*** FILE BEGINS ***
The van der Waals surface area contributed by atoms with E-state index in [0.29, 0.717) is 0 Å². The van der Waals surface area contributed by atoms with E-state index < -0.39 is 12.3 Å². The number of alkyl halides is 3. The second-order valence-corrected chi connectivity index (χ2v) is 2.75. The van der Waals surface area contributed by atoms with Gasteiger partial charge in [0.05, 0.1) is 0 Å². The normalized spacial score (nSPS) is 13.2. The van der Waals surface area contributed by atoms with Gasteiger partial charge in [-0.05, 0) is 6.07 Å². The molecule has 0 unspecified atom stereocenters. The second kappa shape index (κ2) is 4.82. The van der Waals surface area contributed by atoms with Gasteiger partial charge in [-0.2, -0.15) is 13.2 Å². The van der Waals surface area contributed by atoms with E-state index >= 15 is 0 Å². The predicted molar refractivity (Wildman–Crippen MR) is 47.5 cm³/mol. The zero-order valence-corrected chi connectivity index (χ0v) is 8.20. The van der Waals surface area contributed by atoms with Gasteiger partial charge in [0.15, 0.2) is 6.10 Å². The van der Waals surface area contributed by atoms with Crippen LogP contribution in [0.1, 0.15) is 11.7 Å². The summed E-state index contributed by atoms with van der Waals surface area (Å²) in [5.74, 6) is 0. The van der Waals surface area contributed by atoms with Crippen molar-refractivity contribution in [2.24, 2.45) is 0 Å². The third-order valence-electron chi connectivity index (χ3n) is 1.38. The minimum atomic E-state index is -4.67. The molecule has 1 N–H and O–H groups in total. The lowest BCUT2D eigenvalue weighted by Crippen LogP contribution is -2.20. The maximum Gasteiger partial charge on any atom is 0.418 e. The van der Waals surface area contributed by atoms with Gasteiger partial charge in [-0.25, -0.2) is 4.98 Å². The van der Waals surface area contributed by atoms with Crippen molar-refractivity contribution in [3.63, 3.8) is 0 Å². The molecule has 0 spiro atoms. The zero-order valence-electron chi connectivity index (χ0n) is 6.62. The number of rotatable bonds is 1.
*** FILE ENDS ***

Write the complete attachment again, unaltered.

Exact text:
The van der Waals surface area contributed by atoms with E-state index in [0.29, 0.717) is 0 Å². The van der Waals surface area contributed by atoms with E-state index < -0.39 is 12.3 Å². The number of alkyl halides is 3. The second-order valence-corrected chi connectivity index (χ2v) is 2.75. The van der Waals surface area contributed by atoms with Gasteiger partial charge in [0.05, 0.1) is 0 Å². The normalized spacial score (nSPS) is 13.2. The van der Waals surface area contributed by atoms with Gasteiger partial charge in [-0.05, 0) is 6.07 Å². The molecule has 0 unspecified atom stereocenters. The second kappa shape index (κ2) is 4.82. The van der Waals surface area contributed by atoms with Gasteiger partial charge in [-0.2, -0.15) is 13.2 Å². The van der Waals surface area contributed by atoms with E-state index >= 15 is 0 Å². The predicted molar refractivity (Wildman–Crippen MR) is 47.5 cm³/mol. The zero-order valence-corrected chi connectivity index (χ0v) is 8.20. The van der Waals surface area contributed by atoms with Gasteiger partial charge in [0.15, 0.2) is 6.10 Å². The van der Waals surface area contributed by atoms with Crippen LogP contribution in [0.1, 0.15) is 11.7 Å². The summed E-state index contributed by atoms with van der Waals surface area (Å²) in [5.74, 6) is 0. The van der Waals surface area contributed by atoms with Crippen molar-refractivity contribution in [2.24, 2.45) is 0 Å². The third-order valence-electron chi connectivity index (χ3n) is 1.38. The minimum atomic E-state index is -4.67. The molecule has 1 N–H and O–H groups in total. The lowest BCUT2D eigenvalue weighted by Crippen LogP contribution is -2.20. The maximum Gasteiger partial charge on any atom is 0.418 e. The van der Waals surface area contributed by atoms with Gasteiger partial charge in [-0.25, -0.2) is 4.98 Å². The van der Waals surface area contributed by atoms with Crippen molar-refractivity contribution in [3.63, 3.8) is 0 Å². The molecule has 0 spiro atoms. The zero-order valence-electron chi connectivity index (χ0n) is 6.62. The number of rotatable bonds is 1.